To find all my books and novels, write Molly Noble Bull in the search slot at online and walk-in bookstores.

Thursday, March 8, 2012


 by Molly Noble Bull www.mollynoblebull.com/

Cattle come in many sizes, colors and breeds. Some are bulls; some are cows. Some are calves, and some are heifers.
The dictionary states that a heifer is a young cow that has not borne a calf. As a ranch manager’s daughter, I always think of a heifer as a young cow yet to be bred for the first time, in other words—a virgin.

Moses wrote in the Book of Numbers, chapter 19, about the mysterious sacrifice of the Red Heifer. According to the Bible, this red heifer must be unblemished, without defect and one that has never been yoked. To be the Red Heifer, I understand that she must be born in Israel. Today, cattle are shipped around the world. It would not be difficult for a young heifer or an American bull to be shipped to Israel before the breeding process began.

Click below to see a photo of a red heifer born in Israel and learn more about these interesting Bible facts. http://bibleprobe.com/redheifer.htm


As I mentioned, I came from a ranch family. My late father and my maternal grandfather were ranch managers--real cowboys. I spent part of my growing up years on a sixty thousand acre cattle ranch in South Texas that we didn't own but lived on, and today we live near the world famous King Ranch.
In 1920 the King Ranch formed the Santa Gertrudis breed of beef cattle, and an exceptional bull by the name of Monkey was used in cross breeding Brahma and the Shorthorn cattle. The result was beautiful, all red, Santa Gertrudis cattle.

Some cattle are black or brown with white faces and all combinations in between. However, pure Santa Gertrudis cattle are dark red with no white hairs on them that I am able to see, and those dark red cattle are pure to the breed. Could one of the all red females one day become the Red Heifer mentioned in the Bible?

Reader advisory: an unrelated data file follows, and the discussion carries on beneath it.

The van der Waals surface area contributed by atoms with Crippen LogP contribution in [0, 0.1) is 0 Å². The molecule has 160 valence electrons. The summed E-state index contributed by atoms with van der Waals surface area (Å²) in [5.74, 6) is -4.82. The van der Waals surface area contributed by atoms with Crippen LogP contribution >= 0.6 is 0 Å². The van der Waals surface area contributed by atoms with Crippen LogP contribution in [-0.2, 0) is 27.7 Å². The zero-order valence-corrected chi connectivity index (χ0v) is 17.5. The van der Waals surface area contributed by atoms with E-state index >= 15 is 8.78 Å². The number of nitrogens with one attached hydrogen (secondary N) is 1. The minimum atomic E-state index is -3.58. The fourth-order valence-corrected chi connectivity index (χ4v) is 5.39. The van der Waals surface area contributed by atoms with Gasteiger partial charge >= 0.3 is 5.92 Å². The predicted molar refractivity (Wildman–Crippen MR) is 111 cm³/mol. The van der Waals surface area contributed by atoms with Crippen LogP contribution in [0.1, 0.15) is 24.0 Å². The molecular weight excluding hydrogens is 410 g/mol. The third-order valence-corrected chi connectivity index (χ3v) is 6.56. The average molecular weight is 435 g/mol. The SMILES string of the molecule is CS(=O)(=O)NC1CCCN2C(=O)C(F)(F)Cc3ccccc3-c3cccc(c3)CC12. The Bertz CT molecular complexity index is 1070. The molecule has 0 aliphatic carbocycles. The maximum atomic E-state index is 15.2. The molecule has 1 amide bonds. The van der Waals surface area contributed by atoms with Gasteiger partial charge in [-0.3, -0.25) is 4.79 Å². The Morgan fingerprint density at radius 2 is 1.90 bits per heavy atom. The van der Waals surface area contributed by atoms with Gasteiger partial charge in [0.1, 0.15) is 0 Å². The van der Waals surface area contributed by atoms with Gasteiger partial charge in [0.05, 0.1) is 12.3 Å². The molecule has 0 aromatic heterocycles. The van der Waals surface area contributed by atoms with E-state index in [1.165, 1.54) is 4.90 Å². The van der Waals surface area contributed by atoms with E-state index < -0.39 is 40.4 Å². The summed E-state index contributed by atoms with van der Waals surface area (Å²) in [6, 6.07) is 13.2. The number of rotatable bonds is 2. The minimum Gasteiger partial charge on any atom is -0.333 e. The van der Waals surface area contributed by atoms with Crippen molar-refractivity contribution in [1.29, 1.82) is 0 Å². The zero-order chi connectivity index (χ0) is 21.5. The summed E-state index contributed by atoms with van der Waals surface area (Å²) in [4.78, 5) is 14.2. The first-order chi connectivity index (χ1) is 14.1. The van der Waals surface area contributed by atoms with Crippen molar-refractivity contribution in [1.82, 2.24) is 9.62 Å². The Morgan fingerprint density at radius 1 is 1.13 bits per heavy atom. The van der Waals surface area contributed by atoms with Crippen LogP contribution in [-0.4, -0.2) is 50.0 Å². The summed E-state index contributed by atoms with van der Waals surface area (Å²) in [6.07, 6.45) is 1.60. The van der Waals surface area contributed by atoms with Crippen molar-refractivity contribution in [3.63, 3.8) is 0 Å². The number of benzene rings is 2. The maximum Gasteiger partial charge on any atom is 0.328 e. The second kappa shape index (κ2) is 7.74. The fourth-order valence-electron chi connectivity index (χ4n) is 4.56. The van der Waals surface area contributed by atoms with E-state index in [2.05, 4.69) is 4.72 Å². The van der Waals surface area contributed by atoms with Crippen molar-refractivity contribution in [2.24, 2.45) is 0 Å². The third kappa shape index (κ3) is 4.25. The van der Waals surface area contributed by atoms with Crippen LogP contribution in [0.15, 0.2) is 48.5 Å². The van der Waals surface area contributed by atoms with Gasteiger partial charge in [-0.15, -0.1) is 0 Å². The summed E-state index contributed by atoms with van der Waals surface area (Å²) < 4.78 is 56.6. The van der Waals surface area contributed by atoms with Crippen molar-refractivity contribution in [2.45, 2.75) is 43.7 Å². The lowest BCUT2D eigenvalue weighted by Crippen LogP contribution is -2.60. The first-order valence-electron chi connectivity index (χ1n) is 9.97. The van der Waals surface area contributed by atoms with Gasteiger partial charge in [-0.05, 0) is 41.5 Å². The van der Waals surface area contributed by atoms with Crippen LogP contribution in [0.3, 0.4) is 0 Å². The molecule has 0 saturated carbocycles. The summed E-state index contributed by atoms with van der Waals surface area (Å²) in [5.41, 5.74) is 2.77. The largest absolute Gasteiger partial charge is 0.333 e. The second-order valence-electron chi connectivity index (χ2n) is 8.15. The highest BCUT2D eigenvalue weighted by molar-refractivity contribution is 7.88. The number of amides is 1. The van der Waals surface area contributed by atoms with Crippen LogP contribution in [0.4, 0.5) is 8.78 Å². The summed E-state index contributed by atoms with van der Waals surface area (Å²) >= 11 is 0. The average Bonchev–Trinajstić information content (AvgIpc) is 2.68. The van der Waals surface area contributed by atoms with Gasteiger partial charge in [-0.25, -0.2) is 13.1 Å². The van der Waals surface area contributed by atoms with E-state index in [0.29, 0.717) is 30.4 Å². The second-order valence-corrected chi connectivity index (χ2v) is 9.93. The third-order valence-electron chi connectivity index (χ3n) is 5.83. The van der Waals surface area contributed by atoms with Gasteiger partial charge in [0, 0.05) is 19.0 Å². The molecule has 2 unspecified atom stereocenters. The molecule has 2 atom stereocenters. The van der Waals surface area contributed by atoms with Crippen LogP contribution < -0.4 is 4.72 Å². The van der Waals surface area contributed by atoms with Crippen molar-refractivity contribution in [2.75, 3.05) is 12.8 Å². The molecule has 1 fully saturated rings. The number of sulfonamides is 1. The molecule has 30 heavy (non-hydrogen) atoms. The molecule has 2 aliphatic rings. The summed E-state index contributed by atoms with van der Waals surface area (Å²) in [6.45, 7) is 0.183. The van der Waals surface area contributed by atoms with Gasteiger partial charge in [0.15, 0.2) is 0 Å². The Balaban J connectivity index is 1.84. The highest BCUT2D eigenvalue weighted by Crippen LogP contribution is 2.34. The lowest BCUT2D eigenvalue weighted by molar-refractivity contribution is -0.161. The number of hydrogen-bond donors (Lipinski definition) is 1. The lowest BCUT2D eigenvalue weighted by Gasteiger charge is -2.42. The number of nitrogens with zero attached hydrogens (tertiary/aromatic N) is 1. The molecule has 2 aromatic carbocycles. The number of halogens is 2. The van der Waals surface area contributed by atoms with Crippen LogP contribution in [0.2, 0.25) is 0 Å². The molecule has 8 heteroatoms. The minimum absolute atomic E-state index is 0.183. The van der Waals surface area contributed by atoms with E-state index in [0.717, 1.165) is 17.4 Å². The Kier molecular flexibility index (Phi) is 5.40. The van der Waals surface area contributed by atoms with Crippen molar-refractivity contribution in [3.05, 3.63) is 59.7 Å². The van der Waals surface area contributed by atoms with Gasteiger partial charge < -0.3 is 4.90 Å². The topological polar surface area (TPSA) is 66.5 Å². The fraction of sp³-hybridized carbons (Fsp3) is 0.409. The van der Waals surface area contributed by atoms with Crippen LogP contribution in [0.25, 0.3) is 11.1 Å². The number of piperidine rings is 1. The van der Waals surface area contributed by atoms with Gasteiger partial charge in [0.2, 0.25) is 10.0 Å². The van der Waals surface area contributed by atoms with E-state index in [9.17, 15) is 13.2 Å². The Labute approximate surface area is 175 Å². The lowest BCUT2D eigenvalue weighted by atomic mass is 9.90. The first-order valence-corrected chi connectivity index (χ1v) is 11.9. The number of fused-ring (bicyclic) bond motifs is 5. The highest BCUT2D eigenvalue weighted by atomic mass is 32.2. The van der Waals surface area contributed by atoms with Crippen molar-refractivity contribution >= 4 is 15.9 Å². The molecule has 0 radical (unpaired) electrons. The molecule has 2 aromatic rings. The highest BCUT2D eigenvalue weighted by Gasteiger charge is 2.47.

Only God knows. But Santa Gertrudis cattle sure do look like the red heifer bred in Israel. If you clicked on the website above, you know what I mean.  

Sunday, March 4, 2012

What's your problem

Last time at Writers Rest Molly Noble Bull posted how to create a one sentence plot for your novel. I’d like to follow up and discuss how to create a problem for your hero. I’m not talking about the obvious problems like finding true love or conquering the villain. I’m talking about deeper, internal conflict that makes publishers offer contracts and readers beg for your next book.

Sometimes we write half the book before we realize we don’t really know what the heroine’s problem is. Sure, we know she wants to find true love. We even know she can’t have her true love because he’s engaged to someone else. Or he’s in a coma. Or he’s a terrorist. Okay, maybe not that one, but you get the picture.

Or our hero is going to save all the little children who fell down a mineshaft. Or he must stop the killer before he strikes again.

Good problems to be sure, but our characters need a personal problem as well. Something besides the killer breathing down his neck or threat of a mine collapse or the love of our lady-fair’s life lying in a coma.

Let’s have a little fun here. Instead of how-to tips to teach how to come up with that inner conflict, let’s post examples.

For my current work in progress, my heroine wants a little respect. Yup.
R-E-S-P-E-C-T. No one takes her seriously. Not her husband or her sons or the man who rams into her car. Everyone walks all over her. She allows it, thinking it makes her a submissive, godly woman. In reality she’s a coward. She doesn’t want to face her son’s drug use or her husband’s apathy or her own lazy parenting. As the story progresses she finds herself in a position that requires true courage. Yes, a real bad guy who wants to kill her. When she sees she can overcome an external giant, she knows, through Christ, she can overcome the lies Satan has made her believe her whole life that she is ineffective, insignificant and unworthy of respect.
What about the hero/heroine of your current work? What’s her problem and how does she overcome it? Sharing your character’s obstacles may help another writer develop growth in his own characters. 

March 6, 2012. 
The Jewish feast of Purim starts today at sundown and last until tomorrow at sundown. Though Purim is not mentioned as one of the seven Feasts of Israel, it is said to be a happy celebration based on a time when Persia (present day Iran) had a Jewish queen, Esther, and Queen Esther was helpful in keeping the Jewish people from being killed by their captors. 
I plan to read the Book of Esther today and tomorrow.